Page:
A litmus Test for five-day cricket

De Villiers remains the Indian audience's darling and continues to stun fans by cheerfully posing for selfies. (Gallo)

De Villiers remains the Indian audience's darling and continues to stun fans by cheerfully posing for selfies. (Gallo)

A full tour of India remains the most exotic of challenges for every other Test-playing nation – or at least the cricketers from Australia, England and now South Africa – because they are the only ones who actually play “full” tours. The rest either jet in and out for three weeks or aren’t invited at all.

There is much more at stake than the result this time around as the Proteas begin their first ever “icon” series – more than three Tests – on Indian soil. It may be both unfair and unrealistic to suggest that the immediate health and wellbeing of Test cricket is at stake, but many are saying just that.

The Ashes thrives in England and Australia but the five-day game is gasping for breath in the rest of the world, at least for live audiences.

Numbers might be on the up for internet followers, but that doesn’t monetise a television production – not yet, anyway.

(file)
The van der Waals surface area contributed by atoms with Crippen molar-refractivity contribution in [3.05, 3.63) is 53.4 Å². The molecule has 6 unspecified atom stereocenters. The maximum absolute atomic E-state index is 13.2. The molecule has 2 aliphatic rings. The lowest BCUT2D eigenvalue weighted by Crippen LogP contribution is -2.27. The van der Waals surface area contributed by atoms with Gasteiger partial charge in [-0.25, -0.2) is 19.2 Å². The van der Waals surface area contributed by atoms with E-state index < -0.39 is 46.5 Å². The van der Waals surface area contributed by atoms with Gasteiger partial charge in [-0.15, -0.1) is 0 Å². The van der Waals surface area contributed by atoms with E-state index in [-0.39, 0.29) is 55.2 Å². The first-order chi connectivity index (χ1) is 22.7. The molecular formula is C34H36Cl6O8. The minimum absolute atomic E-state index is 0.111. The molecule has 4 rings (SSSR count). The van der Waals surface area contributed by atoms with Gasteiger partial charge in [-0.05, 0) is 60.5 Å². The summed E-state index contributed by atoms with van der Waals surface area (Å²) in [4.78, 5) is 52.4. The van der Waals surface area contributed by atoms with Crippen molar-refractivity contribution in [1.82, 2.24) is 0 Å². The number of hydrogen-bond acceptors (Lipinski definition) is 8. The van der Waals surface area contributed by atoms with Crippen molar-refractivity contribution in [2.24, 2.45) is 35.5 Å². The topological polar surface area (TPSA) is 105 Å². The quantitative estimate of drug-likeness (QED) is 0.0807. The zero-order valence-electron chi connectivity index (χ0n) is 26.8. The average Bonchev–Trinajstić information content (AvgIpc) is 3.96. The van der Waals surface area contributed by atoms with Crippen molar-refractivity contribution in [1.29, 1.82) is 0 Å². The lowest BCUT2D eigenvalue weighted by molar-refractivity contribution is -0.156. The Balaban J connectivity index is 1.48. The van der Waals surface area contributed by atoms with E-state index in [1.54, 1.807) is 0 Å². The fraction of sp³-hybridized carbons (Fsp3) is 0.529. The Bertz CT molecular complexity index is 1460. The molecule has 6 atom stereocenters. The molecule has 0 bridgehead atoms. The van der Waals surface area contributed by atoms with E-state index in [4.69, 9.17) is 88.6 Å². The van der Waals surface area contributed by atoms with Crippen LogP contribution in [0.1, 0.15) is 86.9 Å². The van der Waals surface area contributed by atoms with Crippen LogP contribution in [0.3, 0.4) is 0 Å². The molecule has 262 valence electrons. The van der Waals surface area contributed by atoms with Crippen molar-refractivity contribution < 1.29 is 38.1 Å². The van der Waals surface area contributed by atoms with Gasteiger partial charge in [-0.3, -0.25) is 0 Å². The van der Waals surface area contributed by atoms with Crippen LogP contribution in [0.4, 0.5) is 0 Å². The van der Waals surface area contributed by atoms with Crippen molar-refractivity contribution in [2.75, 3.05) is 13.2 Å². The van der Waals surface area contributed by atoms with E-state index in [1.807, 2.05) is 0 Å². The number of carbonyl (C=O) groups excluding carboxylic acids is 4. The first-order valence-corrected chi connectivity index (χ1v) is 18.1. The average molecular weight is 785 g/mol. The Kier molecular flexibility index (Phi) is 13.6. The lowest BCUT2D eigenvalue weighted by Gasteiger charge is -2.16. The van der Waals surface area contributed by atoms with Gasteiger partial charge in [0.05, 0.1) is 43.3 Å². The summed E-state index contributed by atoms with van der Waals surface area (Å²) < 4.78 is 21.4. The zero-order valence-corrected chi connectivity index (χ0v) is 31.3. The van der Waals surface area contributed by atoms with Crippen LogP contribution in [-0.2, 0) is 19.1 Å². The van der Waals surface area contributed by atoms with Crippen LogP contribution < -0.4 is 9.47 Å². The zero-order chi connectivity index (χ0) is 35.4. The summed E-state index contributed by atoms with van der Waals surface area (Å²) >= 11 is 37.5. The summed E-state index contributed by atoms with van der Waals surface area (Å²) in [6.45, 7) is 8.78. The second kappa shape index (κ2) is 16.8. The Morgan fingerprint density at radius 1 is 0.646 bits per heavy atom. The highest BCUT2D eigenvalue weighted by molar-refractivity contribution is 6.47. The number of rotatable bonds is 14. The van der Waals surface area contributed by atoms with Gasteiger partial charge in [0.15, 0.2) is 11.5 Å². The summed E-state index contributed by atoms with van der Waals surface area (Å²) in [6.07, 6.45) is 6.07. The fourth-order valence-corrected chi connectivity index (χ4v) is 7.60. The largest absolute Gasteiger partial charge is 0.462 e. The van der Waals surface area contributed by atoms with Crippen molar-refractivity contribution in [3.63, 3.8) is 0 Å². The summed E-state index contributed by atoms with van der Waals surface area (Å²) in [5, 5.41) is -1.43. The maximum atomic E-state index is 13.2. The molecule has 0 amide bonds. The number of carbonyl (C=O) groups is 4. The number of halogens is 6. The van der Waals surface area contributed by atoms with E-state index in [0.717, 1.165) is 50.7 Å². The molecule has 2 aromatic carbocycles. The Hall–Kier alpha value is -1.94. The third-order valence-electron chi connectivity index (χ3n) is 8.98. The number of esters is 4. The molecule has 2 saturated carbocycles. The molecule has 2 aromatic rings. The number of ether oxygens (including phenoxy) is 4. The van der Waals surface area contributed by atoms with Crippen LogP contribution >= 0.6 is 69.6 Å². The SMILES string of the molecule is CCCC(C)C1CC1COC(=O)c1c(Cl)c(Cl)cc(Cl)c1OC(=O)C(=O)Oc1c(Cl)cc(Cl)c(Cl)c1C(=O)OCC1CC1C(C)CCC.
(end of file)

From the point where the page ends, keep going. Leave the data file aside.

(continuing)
So while television audiences for Tests remain lower than for one-day internationals (ODI) and stadiums are largely empty, it is a product on the wane – even if interest is not.

Test cricket needs India to be engaged and proactive – more pertinently, it needs its people. Surprisingly, for that to happen does not require a home victory. It requires the Proteas to entertain, to court the locals in a manner their own stars cannot – by being close to them.

Chants of “AB D, AB D” during the ODI series provided an extraordinary insight into the different sort of esteem in which locals hold men like AB de Villiers and Dale Steyn compared to their own heroes. The former are real men doing something unreal but recognisable; the latter are more like high priests performing a ritual of life-changing importance, such is the profile and standing of the game in India.

De Villiers has 2.4-million followers on Twitter, Steyn 1.8-million. More than 90% of them reside in India or are Indian, and it’s not just because of the Indian Premier League (IPL).

Six years ago De Villiers smashed a sensational double hundred in a Test in Ahmedabad and Steyn collected 5-23 as India were bowled out for 76. Their reputations are both hard-earned and well deserved. Steyn has the best fast bowling strike rate of any to have played in the country, and Indians know it – and love it. De Villiers remains their darling and continues to stun fans in hotel lobbies by cheerfully posing for selfies.